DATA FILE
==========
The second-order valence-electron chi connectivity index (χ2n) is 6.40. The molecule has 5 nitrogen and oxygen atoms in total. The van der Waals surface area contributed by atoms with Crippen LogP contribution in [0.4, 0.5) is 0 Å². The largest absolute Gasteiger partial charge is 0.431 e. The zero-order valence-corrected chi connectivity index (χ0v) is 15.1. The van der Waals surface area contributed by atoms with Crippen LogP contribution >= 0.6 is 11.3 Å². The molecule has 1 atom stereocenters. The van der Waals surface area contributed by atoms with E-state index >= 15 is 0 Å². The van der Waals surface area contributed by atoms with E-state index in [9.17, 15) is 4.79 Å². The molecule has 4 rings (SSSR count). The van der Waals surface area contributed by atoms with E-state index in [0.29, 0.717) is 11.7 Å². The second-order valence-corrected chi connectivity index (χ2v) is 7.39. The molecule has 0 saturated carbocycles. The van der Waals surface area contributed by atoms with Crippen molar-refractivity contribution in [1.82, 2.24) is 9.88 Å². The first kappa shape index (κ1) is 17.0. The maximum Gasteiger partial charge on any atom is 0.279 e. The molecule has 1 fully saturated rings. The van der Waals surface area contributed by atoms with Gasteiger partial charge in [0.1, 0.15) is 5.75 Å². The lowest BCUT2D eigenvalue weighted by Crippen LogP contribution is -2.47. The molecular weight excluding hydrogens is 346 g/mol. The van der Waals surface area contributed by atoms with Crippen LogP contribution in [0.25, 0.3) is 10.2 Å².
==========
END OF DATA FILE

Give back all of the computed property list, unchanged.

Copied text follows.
The second-order valence-electron chi connectivity index (χ2n) is 6.40. The molecule has 5 nitrogen and oxygen atoms in total. The van der Waals surface area contributed by atoms with Crippen LogP contribution in [0.4, 0.5) is 0 Å². The largest absolute Gasteiger partial charge is 0.431 e. The zero-order valence-corrected chi connectivity index (χ0v) is 15.1. The van der Waals surface area contributed by atoms with Crippen LogP contribution >= 0.6 is 11.3 Å². The molecule has 1 atom stereocenters. The van der Waals surface area contributed by atoms with E-state index >= 15 is 0 Å². The van der Waals surface area contributed by atoms with E-state index in [9.17, 15) is 4.79 Å². The molecule has 4 rings (SSSR count). The van der Waals surface area contributed by atoms with E-state index in [0.29, 0.717) is 11.7 Å². The second-order valence-corrected chi connectivity index (χ2v) is 7.39. The molecule has 0 saturated carbocycles. The van der Waals surface area contributed by atoms with Crippen molar-refractivity contribution in [1.82, 2.24) is 9.88 Å². The first kappa shape index (κ1) is 17.0. The maximum Gasteiger partial charge on any atom is 0.279 e. The molecule has 1 fully saturated rings. The van der Waals surface area contributed by atoms with Gasteiger partial charge in [0.1, 0.15) is 5.75 Å². The lowest BCUT2D eigenvalue weighted by Crippen LogP contribution is -2.47. The molecular weight excluding hydrogens is 346 g/mol. The van der Waals surface area contributed by atoms with Crippen LogP contribution in [0.25, 0.3) is 10.2 Å².